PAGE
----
Beyond Google: The Art of Time-Effective Information Gathering

Conducting Internet research is a challenge. It's time consuming, often confusing and who ever thought too much information could be a problem? The Internet has opened up the world of information gathering to the extent that it can be overwhelming and therefore problematic. Google searches can be conflicting, redundant and often incomplete. Common complaints for online research include:

• Validating the information for reliability
• Relevance of the results
• Multiple points of view and the inability to source the information
• Time intensive

There is help.

Several research techniques that will smooth out the bumpy road to online information. Effective research tools can cut research time significantly as well as reduce the amount of irrelevant information and improve the reliability of the results.

Follow my research secrets to streamline your process and give you the skills and tools you need to conduct fast, effective investigations.

Super Sleuthing Research Tips

  1. Understand the different between data and information. DATA is a single piece of information, as a fact, statistic, code or an item. It may be a fact assumed a matter of direct observation. INFORMATION is the knowledge received concerning a particular fact or circumstance.

  • Know how to remove ambiguity in your search. Many words have different meanings (the word "capital," for example, can mean seat of government, money, letter or crime).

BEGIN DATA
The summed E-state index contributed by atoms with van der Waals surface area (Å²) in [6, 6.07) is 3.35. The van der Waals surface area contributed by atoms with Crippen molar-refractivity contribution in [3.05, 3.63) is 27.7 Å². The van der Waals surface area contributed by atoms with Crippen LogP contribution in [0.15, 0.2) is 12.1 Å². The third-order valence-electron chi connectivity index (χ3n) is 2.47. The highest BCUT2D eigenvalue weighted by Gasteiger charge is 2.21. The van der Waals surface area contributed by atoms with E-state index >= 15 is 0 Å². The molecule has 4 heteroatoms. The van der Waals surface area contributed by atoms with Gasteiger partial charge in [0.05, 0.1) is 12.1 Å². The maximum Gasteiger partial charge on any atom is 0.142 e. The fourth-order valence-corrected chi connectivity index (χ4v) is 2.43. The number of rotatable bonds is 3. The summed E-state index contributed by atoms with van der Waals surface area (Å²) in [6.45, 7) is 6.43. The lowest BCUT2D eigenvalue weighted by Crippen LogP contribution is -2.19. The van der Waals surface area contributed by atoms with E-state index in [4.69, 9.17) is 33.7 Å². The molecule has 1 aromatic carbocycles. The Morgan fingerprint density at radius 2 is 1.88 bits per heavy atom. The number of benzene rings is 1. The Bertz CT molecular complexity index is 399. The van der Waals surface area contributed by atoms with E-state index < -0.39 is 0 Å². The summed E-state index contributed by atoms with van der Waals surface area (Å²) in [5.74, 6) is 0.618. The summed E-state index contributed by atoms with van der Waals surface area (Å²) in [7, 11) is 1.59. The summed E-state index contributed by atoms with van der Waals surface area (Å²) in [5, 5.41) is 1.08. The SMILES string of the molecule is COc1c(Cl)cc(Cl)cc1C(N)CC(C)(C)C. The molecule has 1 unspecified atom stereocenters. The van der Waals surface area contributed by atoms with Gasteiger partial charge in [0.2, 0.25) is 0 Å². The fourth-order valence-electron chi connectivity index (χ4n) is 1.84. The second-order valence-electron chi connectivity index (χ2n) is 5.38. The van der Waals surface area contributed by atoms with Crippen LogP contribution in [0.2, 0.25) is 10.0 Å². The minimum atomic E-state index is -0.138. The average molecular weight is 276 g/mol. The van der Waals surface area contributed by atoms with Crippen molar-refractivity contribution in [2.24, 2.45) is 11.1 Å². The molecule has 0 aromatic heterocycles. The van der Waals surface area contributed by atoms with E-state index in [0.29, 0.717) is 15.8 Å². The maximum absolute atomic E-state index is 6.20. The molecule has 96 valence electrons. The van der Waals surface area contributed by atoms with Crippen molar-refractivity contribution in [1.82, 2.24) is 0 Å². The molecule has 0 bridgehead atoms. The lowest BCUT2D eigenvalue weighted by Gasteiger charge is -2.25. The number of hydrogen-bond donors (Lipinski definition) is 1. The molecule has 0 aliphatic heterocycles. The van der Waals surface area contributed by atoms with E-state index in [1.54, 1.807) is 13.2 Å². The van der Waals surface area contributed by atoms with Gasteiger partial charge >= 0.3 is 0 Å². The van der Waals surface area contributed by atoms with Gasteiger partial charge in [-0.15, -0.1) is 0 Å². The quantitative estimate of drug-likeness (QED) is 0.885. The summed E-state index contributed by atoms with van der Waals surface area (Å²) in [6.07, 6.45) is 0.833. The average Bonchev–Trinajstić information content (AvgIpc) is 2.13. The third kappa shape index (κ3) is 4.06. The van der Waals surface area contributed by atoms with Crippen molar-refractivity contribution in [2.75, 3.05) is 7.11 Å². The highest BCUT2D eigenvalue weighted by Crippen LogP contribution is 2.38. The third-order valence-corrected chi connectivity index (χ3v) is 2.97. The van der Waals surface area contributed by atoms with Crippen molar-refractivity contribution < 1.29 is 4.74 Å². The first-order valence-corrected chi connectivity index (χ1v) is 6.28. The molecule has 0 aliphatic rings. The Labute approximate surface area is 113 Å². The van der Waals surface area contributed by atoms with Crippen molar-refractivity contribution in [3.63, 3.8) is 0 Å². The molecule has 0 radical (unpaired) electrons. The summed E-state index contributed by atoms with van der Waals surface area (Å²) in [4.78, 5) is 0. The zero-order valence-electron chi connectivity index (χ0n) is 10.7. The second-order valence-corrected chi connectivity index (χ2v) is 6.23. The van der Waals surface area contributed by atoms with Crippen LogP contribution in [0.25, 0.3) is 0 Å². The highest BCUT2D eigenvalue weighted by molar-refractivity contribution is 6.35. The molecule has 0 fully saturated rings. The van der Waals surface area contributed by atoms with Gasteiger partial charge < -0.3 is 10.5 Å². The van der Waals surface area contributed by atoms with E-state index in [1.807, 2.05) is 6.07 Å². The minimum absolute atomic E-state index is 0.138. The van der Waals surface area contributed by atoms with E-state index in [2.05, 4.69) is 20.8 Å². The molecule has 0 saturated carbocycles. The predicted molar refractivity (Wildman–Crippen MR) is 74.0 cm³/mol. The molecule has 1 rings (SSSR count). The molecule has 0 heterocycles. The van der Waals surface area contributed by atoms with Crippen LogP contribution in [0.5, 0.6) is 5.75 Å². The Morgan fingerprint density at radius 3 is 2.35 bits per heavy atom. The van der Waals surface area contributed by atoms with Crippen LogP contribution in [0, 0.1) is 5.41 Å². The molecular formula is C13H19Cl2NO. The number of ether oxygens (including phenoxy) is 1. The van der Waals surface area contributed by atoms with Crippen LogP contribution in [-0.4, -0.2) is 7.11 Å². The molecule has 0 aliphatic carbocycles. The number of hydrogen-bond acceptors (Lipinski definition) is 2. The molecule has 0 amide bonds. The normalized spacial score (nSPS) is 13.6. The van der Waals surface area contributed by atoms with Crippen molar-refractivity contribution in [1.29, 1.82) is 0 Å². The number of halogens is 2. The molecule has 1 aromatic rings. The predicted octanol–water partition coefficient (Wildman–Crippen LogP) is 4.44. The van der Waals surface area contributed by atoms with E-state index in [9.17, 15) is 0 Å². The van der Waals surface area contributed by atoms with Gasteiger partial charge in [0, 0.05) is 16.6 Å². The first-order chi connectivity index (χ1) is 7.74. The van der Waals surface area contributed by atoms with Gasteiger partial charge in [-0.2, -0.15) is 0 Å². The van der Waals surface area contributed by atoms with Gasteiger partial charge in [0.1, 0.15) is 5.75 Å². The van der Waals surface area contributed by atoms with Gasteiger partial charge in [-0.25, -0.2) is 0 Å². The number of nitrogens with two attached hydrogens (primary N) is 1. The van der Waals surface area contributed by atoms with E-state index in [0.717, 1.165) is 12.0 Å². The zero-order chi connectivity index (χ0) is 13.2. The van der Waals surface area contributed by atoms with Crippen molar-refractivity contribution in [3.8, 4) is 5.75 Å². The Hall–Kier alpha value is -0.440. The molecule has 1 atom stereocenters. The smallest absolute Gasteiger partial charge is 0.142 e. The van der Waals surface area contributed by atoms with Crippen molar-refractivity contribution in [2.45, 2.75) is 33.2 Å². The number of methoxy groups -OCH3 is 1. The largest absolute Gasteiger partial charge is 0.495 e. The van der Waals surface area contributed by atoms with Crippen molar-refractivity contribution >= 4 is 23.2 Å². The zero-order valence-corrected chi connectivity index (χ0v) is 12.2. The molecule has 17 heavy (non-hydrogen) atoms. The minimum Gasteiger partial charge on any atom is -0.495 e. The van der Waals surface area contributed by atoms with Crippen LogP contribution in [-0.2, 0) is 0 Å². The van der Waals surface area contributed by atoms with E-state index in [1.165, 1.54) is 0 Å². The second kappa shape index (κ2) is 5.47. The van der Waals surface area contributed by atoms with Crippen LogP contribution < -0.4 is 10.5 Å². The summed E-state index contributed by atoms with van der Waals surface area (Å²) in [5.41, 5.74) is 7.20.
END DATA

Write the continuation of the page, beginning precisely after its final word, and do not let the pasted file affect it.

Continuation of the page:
• Use standard "search strings" to narrow your search and improve results. For example: the hyphen search string, the wildcard search, the date range search, the exact search using quotation marks, blog keyword search: inurl, the file type search such as PDF, PPT or XLS, The link search: link:, Find information using "either or" and the definition search: define:writing, Boolean search: And, Or, Not, +:
  • Use the "deep web" which is 500 times bigger than the standard searchable web. To find "Deep Web" search engines, just use "Deep Web" plus the topic in your search box.
  • Use a Web credibility formula to evaluate information and pre-screen Web sites for credibility. A good program is the CARS check list: Credibility, Accuracy, Reasonableness and Support.
  • Avoid unintentional plagiarism. Everything on the Internet is protected by copyright. Always cite anything taken from a Web site and use the URL with a date to note the quotation or information.
  • For a more complete and comprehensive explanation on the details for conducting Internet research and the skills required to improve your search capabilities, Geri Spieler hosts a one-hour LIVE Internet Research Webinar. Go to